Note: This post first appeared in the penat.work notebook. I’m in Cleveland, Ohio for The National NeedleArts Association (TNNA) Summer Show. Come see PennyWise Consulting at booth 642 on Sunday.
I am a longtime proponent of being thoughtful and intentional with the technology I use every day. I’ve shut off notifications for years. Over the past several months I’ve taken a large step back from social media. I found that my work has evolved, improved, and not missed out on that One Big Opportunity. I have many more thoughts on this topic, however, today I want to write about Cal Newport’s newest book, Digital Minimalism.
This is a different book from Deep Work, and that’s ok. It’s geared toward readers who are struggling to disconnect from the need to constantly check social media/email. It’s for those who find their device is always nearby and chirping, buzzing, or blinking. This is accomplished through both tips and real-life examples. Newport doesn’t have social media accounts, so he hasn’t had to personally disentangle from them. However, he’s spoken with those who questioned the why of their involvement and figured out the how to become digital minimalists. This combination creates a useful book that made me want to keep reading. It doesn’t suffer from all the pedantic crap that infuses books that want to you “have a better life in four easy steps!”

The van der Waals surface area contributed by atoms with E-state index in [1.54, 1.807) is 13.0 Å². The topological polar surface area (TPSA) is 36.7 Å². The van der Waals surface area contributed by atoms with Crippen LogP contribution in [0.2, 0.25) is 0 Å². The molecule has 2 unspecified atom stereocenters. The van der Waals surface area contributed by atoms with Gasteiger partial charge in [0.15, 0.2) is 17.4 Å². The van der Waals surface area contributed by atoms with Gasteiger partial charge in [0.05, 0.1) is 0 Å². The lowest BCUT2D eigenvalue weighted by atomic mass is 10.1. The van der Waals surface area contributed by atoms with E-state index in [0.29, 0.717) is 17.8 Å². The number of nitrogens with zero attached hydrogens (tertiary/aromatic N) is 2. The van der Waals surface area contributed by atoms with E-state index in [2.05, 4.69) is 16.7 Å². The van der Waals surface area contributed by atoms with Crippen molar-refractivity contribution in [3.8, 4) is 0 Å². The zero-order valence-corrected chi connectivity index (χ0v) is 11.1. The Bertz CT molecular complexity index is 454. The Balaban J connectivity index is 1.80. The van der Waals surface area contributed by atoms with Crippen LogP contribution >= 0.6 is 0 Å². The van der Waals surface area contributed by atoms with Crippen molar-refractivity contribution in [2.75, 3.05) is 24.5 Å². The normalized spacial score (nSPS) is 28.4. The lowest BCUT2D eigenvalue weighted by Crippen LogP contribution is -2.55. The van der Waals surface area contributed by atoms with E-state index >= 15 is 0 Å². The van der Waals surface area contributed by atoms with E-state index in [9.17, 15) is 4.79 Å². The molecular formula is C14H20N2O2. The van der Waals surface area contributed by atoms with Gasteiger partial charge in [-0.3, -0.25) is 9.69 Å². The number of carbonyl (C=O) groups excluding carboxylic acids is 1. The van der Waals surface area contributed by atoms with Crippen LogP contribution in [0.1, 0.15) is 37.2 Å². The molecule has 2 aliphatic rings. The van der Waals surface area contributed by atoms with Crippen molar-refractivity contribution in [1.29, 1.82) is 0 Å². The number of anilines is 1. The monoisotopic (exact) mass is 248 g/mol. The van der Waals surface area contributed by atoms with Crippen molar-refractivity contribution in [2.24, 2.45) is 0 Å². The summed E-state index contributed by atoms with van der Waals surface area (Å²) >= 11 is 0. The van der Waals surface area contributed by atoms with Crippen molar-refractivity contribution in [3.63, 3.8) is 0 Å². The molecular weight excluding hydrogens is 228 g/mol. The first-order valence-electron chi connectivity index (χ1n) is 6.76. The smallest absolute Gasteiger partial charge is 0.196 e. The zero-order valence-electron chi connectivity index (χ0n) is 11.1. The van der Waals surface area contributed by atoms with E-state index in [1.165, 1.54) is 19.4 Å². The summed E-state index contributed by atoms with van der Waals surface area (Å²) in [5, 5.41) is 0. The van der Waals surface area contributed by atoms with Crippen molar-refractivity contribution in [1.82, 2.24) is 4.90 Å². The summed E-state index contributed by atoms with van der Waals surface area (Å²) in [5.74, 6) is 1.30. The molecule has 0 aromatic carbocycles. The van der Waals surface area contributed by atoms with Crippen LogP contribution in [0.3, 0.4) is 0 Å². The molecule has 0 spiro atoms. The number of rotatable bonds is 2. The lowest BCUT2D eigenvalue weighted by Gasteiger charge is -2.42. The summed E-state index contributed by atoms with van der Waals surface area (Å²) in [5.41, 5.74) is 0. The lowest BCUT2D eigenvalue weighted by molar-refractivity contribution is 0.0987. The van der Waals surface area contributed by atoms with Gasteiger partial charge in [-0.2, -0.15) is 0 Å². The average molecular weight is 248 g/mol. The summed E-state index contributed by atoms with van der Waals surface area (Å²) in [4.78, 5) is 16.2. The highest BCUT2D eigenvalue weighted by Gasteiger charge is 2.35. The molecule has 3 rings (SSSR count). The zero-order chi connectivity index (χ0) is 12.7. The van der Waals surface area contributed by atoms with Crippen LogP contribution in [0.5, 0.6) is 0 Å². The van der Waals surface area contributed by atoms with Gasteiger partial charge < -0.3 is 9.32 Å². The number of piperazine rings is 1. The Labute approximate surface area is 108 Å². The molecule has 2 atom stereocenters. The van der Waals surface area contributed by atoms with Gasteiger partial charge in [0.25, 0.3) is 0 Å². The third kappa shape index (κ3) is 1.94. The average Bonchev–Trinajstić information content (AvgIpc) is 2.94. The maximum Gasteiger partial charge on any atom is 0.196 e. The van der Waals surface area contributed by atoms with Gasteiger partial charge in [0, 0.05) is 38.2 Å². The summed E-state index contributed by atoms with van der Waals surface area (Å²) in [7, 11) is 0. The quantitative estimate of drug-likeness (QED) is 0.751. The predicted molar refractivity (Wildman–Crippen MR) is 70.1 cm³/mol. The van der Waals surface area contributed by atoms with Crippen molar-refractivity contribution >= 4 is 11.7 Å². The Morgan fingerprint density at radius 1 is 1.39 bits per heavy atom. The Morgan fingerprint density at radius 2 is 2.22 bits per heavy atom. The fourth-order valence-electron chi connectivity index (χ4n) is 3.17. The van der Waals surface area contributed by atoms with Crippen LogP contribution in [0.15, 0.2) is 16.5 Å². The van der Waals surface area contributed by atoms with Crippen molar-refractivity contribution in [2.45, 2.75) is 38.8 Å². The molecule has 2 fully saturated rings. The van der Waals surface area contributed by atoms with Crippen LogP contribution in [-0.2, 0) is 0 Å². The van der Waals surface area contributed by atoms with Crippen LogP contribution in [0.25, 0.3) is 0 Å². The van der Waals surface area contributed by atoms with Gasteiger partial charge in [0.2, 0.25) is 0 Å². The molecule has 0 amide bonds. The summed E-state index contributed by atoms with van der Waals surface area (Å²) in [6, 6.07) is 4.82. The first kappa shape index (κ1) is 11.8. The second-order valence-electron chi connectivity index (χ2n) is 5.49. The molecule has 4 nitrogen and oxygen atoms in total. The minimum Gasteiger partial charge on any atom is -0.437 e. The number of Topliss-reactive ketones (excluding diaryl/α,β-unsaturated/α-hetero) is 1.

part one – digital declutter
The first part covers why you need to aggressively implement a digital declutter strategy in your life. After thinking my no notification diligence was enough, it is how I ultimately stepped back from one system — ten months ago. At the end of my initial trial period I re-evaluated and have done so every month since. While I have some curiosity about what’s been going on there in my absence, it’s not enough to cause me to log in.
part two – creating a sustainable digital minimalist lifestyle
The second part is the most useful with tips to cultivate and maintain a sustainable digital minimalist lifestyle. The tips provide a toolbox of practices you can implement. The four key tips are to spend time alone, don’t click “like”, reclaim leisure, and join the attention resistance. Remember, you don’t have to log in and use every feature on your smart phone or check social media every hour.
Whether you enjoy a healthy minimal digital lifestyle or you know you need some help, I recommend Digital Minimalism by Cal Newport.
Technology is intrinsically neither good nor bad. The key is using it to support your goals and values, rather than letting it use you. This book shows the way.~Cal Newport, Digital Minimalism: Choosing a Focused Life in a Noisy World